Family caregivers are the unsung heroes of our health system

Long term care is a hot topic. When people talk about long term care, they are generally talking about nursing homes. Policy makers put a lot of attention on nursing homes because they cost so much money. About half of nursing home care is paid out of public dollars. In California, in the setting of our state budget fiasco, the high cost of nursing home care to the state has gotten a lot of attention.

But we often forget that there is another long term care “system”: family caregivers. It is important to recognize that for every person currently in a nursing home, there is at least one more person still living at home who is disabled enough to live in a nursing home. They live at home because of the great efforts provided by their caregivers.

Family caregivers are the unsung heroes of the US health system. They often provide care at great personal and economic cost. Many give up their jobs so that they can care for a loved one. But caregiving can be very hard – often harder than any paying job. Caregivers have high rates of depression. Some studies suggest caregivers may often suffer consequences to their own health.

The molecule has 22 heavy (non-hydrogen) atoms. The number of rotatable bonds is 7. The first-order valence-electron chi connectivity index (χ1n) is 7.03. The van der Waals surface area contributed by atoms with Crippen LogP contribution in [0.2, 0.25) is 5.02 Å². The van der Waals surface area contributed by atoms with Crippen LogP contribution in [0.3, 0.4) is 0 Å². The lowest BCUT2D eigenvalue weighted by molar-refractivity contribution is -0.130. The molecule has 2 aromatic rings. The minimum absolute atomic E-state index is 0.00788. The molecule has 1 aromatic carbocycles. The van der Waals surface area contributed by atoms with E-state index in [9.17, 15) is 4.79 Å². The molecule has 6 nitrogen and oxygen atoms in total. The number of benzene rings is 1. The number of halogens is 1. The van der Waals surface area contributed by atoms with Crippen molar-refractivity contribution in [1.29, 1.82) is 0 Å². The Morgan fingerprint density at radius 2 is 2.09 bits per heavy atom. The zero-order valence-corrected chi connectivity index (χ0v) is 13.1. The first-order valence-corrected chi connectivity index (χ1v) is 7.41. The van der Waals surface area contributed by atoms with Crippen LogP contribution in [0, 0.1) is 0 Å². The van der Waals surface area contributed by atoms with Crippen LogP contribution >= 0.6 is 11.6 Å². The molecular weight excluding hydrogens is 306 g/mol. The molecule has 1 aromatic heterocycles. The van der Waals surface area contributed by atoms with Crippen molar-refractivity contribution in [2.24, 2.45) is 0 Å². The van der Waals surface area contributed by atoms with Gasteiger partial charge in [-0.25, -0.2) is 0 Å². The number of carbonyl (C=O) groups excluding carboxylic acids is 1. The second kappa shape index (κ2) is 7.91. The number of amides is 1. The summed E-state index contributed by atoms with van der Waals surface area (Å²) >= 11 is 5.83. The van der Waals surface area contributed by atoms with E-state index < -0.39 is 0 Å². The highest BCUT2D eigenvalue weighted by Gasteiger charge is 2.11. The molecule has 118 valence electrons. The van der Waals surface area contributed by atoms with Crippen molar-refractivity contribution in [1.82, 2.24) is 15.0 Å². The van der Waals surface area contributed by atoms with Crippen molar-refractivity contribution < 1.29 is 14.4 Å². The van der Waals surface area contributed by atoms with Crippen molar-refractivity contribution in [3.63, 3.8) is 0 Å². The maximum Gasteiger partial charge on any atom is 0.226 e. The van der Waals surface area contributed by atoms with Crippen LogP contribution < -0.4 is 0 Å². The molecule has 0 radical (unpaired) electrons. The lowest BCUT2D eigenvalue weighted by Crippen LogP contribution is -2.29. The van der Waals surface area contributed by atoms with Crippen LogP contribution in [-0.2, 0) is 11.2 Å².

The cost of replacing the labor provided by family caregivers would dwarf spending for formal home health care and nursing home care. If it were not for caregivers, our nursing homes would be overwhelmed. But the importance of caregivers does not match the attention they receive from policy makers and physicians. Medical students and residents receive virtually no training teaching them how to talk to and help caregivers.

While I think we do this better in Geriatrics than in other disciplines, we also have a lot to learn. In the major journals that are read by Geriatricians, the focus on caregiving is very limited to non-existent. Geriatricians need to join our nursing, social work, and Gerontology colleagues and be on the front lines of trying to learn how to better help caregivers.

Sadly, the casualties of the California budget disaster include programs that are helpful to caregivers. This is unfortunate, because the limited help provided to caregivers pales in relationship to their contribution. I suspect the short term savings will be more then lost in higher levels of nursing home use.